Israel, for all its astounding successes, is on a suicide course unlike any country in the world. The current government is not only continuing the process that leads to a binational state by welding Israel to the West Bank, but also doubling down on the dynamic that supports the wild growth and unsustainable insularity of the Haredi community. If nothing changes, Israel will become a failed state.
This government is based on a longstanding alliance (since 1977) that attaches the Likud Party to the ultranationalist far-right and to religious parties dominated by Haredi functionaries determined to maintain the status quo. Because of that dependence, Likud can do little to change course – on neither the Palestinian nor Haredi fronts.
Across the aisle in Israel’s dysfunctional political landscape are a host of parties that variously see themselves as liberal, secularist or serving the Arab sector. Efforts by various politicians to brand themselves as “centrist” – first politicians in the 1990s, then Yair Lapid and now Benny Gantz – have to date failed to break what is close to a tie between the two blocs, with outcomes determined by turnout by Israel’s disparate tribes. Even with the “center-left” is in power, it is too weak to do very much, and its own dependence on the Arab parties does not help.
So Israel continues its suicide march toward two major disasters.
First, by eventually making Israel inseparable from the West Bank (the government just approved another 1,000 self-damaging housing units to teach the Palestinians “a lesson” in the wake of this week’s terror attack) it will drastically weaken Israel’s Jewish majority and turn it into a benighted place where a significant proportion of the population (the Palestinians in the West Bank) have no citizens’ rights and few human rights and are consumed by hatred for the country that effectively rules them (the Palestinian Authority is largely a fiction). Some will say it is already too late to change course; they are in effect giving up on Zionism, and I disagree.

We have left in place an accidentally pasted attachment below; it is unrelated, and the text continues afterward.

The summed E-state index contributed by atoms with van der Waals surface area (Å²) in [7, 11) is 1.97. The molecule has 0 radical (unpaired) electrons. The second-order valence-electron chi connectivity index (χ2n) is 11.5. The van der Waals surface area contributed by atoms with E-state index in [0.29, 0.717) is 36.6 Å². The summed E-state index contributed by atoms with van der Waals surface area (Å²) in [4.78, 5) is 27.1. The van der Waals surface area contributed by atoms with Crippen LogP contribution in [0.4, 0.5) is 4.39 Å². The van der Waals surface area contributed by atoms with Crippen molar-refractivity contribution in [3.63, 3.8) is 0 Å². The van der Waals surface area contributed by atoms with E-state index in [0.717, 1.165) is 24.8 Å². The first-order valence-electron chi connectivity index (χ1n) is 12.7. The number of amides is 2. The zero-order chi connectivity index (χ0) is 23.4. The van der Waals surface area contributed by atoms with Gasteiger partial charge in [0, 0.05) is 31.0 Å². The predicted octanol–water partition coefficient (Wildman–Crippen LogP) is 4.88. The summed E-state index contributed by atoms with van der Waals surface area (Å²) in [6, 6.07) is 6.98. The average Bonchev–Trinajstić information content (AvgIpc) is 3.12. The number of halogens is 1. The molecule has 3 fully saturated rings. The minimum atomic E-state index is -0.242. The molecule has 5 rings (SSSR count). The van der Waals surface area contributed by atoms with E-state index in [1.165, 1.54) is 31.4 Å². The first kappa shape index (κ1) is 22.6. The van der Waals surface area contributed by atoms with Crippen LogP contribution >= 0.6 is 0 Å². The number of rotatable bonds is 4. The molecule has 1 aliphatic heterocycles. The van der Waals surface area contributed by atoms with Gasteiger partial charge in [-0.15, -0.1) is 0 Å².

Second, Israel is undermining its own ability to be a modern country and a viable economy by encouraging via child subsidies a reckless Haredi birthrate of about 7 children per family and continuing to tolerate the community’s refusal to introduce math, science and English into most of its schools, and by paying (small) salaries to students in Yeshivas where masses of Haredi men who are far from Torah scholars spend their lives, and through other special dispensations.
At this rate Haredim will be a majority in two or three generations, religious imposition will become the dominant theme of political discourse, and the secularists who are the engine of the economy will flee. What remains of Israel will be impoverished, vulnerable and probably doomed.
To these calamities the current government has added an effort to undermine the foundations of liberal democracy and install an elected authoritarian regime that can rule unchecked, until the collapse.
The question I’d like to address is to the Likud voters. Theirs is a party that once upon a time saw itself as both “national” and “liberal.” Its founder Menachem Begin was staunchly patriotic, but also a proponent of an independent judiciary — indeed they were connected. While proudly Jewish to be sure, and indeed a nationalist, Begin would be horrified at the current direction of things.
So, do rational and secular voters who see themselves as “right-wing” – the ones who are Likud voters, essentially – really want these outcomes? I understand many of them are angry at the left for other reasons. Many are Mizrahi Jews locked in a separate cultural war with the Ashkenazi (and mixed) populations that dominate the “center-left.” But nonetheless, it’s conceivable they might prioritize survival.
Because the most plausible way to save the whole enterprise is to dislodge these voters from their far-right and Haredi allies — either by moving Likud center-ward or abandoning it. That would reshape Israeli politics and perhaps create a new majority for national salvation.
What might that look like?
For starters, it would certainly need to involve a national strategy for partition from the West Bank Palestinians.